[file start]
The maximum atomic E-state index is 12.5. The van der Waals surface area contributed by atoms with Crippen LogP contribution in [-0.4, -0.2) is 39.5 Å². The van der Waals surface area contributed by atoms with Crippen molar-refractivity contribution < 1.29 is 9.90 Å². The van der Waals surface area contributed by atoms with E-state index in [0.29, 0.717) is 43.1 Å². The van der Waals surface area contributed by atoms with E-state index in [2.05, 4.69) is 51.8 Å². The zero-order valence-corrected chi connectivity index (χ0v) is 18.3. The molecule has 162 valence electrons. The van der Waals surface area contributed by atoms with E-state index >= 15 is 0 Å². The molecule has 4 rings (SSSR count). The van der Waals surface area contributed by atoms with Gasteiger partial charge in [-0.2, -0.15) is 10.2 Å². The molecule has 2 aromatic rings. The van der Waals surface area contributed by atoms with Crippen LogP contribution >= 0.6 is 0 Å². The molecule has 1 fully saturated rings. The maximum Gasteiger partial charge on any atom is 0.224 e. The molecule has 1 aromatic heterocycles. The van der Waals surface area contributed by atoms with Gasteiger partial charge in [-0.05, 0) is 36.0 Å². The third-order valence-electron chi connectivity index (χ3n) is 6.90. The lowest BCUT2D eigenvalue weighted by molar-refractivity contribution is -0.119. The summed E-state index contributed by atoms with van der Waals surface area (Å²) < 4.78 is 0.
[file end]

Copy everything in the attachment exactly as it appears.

The maximum atomic E-state index is 12.5. The van der Waals surface area contributed by atoms with Crippen LogP contribution in [-0.4, -0.2) is 39.5 Å². The van der Waals surface area contributed by atoms with Crippen molar-refractivity contribution < 1.29 is 9.90 Å². The van der Waals surface area contributed by atoms with E-state index in [0.29, 0.717) is 43.1 Å². The van der Waals surface area contributed by atoms with E-state index in [2.05, 4.69) is 51.8 Å². The zero-order valence-corrected chi connectivity index (χ0v) is 18.3. The molecule has 162 valence electrons. The van der Waals surface area contributed by atoms with E-state index >= 15 is 0 Å². The molecule has 4 rings (SSSR count). The van der Waals surface area contributed by atoms with Gasteiger partial charge in [-0.2, -0.15) is 10.2 Å². The molecule has 2 aromatic rings. The van der Waals surface area contributed by atoms with Crippen LogP contribution >= 0.6 is 0 Å². The molecule has 1 fully saturated rings. The maximum Gasteiger partial charge on any atom is 0.224 e. The molecule has 1 aromatic heterocycles. The van der Waals surface area contributed by atoms with Gasteiger partial charge in [-0.05, 0) is 36.0 Å². The third-order valence-electron chi connectivity index (χ3n) is 6.90. The lowest BCUT2D eigenvalue weighted by molar-refractivity contribution is -0.119. The summed E-state index contributed by atoms with van der Waals surface area (Å²) < 4.78 is 0.